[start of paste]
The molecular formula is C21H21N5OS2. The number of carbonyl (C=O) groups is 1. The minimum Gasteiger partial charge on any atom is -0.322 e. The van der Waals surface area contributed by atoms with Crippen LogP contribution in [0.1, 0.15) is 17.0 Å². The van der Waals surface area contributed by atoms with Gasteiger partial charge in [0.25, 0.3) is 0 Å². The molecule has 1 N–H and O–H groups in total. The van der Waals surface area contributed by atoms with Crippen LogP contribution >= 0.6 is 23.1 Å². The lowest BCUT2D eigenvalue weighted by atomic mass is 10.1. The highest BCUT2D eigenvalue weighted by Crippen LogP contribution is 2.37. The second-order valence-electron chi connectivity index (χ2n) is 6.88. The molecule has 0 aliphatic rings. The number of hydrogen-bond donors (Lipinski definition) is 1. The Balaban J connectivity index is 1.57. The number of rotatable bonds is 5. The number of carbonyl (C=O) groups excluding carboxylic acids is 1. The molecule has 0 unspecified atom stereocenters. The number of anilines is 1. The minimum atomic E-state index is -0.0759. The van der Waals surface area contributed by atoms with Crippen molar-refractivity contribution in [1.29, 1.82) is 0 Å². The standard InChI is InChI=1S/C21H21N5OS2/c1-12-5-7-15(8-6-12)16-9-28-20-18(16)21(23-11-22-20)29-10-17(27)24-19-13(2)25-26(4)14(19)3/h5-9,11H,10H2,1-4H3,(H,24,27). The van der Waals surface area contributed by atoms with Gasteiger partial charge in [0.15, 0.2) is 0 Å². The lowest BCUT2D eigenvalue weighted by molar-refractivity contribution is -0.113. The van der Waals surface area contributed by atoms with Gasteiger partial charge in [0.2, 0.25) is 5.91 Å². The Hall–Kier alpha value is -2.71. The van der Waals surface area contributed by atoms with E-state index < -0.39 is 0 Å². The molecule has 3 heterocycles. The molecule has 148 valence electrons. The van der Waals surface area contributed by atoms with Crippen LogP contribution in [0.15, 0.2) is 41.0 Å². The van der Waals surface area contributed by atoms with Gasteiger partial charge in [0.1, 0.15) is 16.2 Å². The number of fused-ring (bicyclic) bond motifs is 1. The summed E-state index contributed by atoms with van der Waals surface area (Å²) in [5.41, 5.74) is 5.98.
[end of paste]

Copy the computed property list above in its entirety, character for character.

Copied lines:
The molecular formula is C21H21N5OS2. The number of carbonyl (C=O) groups is 1. The minimum Gasteiger partial charge on any atom is -0.322 e. The van der Waals surface area contributed by atoms with Crippen LogP contribution in [0.1, 0.15) is 17.0 Å². The van der Waals surface area contributed by atoms with Gasteiger partial charge in [0.25, 0.3) is 0 Å². The molecule has 1 N–H and O–H groups in total. The van der Waals surface area contributed by atoms with Crippen LogP contribution >= 0.6 is 23.1 Å². The lowest BCUT2D eigenvalue weighted by atomic mass is 10.1. The highest BCUT2D eigenvalue weighted by Crippen LogP contribution is 2.37. The second-order valence-electron chi connectivity index (χ2n) is 6.88. The molecule has 0 aliphatic rings. The number of hydrogen-bond donors (Lipinski definition) is 1. The Balaban J connectivity index is 1.57. The number of rotatable bonds is 5. The number of carbonyl (C=O) groups excluding carboxylic acids is 1. The molecule has 0 unspecified atom stereocenters. The number of anilines is 1. The minimum atomic E-state index is -0.0759. The van der Waals surface area contributed by atoms with Crippen molar-refractivity contribution in [1.29, 1.82) is 0 Å². The standard InChI is InChI=1S/C21H21N5OS2/c1-12-5-7-15(8-6-12)16-9-28-20-18(16)21(23-11-22-20)29-10-17(27)24-19-13(2)25-26(4)14(19)3/h5-9,11H,10H2,1-4H3,(H,24,27). The van der Waals surface area contributed by atoms with Gasteiger partial charge in [0.15, 0.2) is 0 Å². The lowest BCUT2D eigenvalue weighted by molar-refractivity contribution is -0.113. The van der Waals surface area contributed by atoms with Gasteiger partial charge in [0.2, 0.25) is 5.91 Å². The Hall–Kier alpha value is -2.71. The van der Waals surface area contributed by atoms with E-state index < -0.39 is 0 Å². The molecule has 3 heterocycles. The molecule has 148 valence electrons. The van der Waals surface area contributed by atoms with Crippen LogP contribution in [0.15, 0.2) is 41.0 Å². The van der Waals surface area contributed by atoms with Gasteiger partial charge in [0.1, 0.15) is 16.2 Å². The number of fused-ring (bicyclic) bond motifs is 1. The summed E-state index contributed by atoms with van der Waals surface area (Å²) in [5.41, 5.74) is 5.98.